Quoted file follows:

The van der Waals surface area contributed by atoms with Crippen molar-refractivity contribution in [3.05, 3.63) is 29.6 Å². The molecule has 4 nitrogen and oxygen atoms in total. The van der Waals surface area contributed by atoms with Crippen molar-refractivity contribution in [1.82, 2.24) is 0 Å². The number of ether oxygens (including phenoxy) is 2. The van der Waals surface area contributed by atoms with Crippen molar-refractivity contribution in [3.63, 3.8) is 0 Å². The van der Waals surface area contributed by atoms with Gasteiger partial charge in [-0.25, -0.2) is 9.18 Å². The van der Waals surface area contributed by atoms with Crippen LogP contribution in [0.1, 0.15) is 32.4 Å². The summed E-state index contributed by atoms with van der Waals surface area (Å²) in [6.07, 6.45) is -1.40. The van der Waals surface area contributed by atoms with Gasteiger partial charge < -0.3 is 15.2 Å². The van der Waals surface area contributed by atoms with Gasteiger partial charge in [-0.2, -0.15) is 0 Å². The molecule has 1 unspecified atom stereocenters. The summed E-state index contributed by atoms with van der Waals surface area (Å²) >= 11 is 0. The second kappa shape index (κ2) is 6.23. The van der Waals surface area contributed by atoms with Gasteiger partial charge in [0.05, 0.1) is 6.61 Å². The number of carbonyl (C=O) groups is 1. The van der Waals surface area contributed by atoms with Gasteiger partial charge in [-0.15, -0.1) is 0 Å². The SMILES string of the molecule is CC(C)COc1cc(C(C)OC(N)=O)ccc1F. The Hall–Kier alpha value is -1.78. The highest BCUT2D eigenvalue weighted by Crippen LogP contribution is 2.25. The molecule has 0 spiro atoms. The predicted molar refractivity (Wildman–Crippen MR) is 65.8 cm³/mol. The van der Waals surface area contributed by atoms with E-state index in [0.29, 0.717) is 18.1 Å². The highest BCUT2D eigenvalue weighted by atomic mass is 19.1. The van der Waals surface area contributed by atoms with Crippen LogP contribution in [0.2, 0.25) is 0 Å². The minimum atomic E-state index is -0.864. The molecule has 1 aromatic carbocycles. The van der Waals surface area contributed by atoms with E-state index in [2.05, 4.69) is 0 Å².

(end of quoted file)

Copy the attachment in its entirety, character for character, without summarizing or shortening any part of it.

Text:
The van der Waals surface area contributed by atoms with Crippen molar-refractivity contribution in [3.05, 3.63) is 29.6 Å². The molecule has 4 nitrogen and oxygen atoms in total. The van der Waals surface area contributed by atoms with Crippen molar-refractivity contribution in [1.82, 2.24) is 0 Å². The number of ether oxygens (including phenoxy) is 2. The van der Waals surface area contributed by atoms with Crippen molar-refractivity contribution in [3.63, 3.8) is 0 Å². The van der Waals surface area contributed by atoms with Gasteiger partial charge in [-0.25, -0.2) is 9.18 Å². The van der Waals surface area contributed by atoms with Crippen LogP contribution in [0.1, 0.15) is 32.4 Å². The summed E-state index contributed by atoms with van der Waals surface area (Å²) in [6.07, 6.45) is -1.40. The van der Waals surface area contributed by atoms with Gasteiger partial charge < -0.3 is 15.2 Å². The van der Waals surface area contributed by atoms with Gasteiger partial charge in [-0.2, -0.15) is 0 Å². The molecule has 1 unspecified atom stereocenters. The summed E-state index contributed by atoms with van der Waals surface area (Å²) >= 11 is 0. The second kappa shape index (κ2) is 6.23. The van der Waals surface area contributed by atoms with Gasteiger partial charge in [0.05, 0.1) is 6.61 Å². The number of carbonyl (C=O) groups is 1. The van der Waals surface area contributed by atoms with Gasteiger partial charge in [-0.15, -0.1) is 0 Å². The SMILES string of the molecule is CC(C)COc1cc(C(C)OC(N)=O)ccc1F. The Hall–Kier alpha value is -1.78. The highest BCUT2D eigenvalue weighted by Crippen LogP contribution is 2.25. The molecule has 0 spiro atoms. The predicted molar refractivity (Wildman–Crippen MR) is 65.8 cm³/mol. The van der Waals surface area contributed by atoms with E-state index in [0.29, 0.717) is 18.1 Å². The highest BCUT2D eigenvalue weighted by atomic mass is 19.1. The van der Waals surface area contributed by atoms with Crippen LogP contribution in [0.2, 0.25) is 0 Å². The minimum atomic E-state index is -0.864. The molecule has 1 aromatic carbocycles. The van der Waals surface area contributed by atoms with E-state index in [2.05, 4.69) is 0 Å².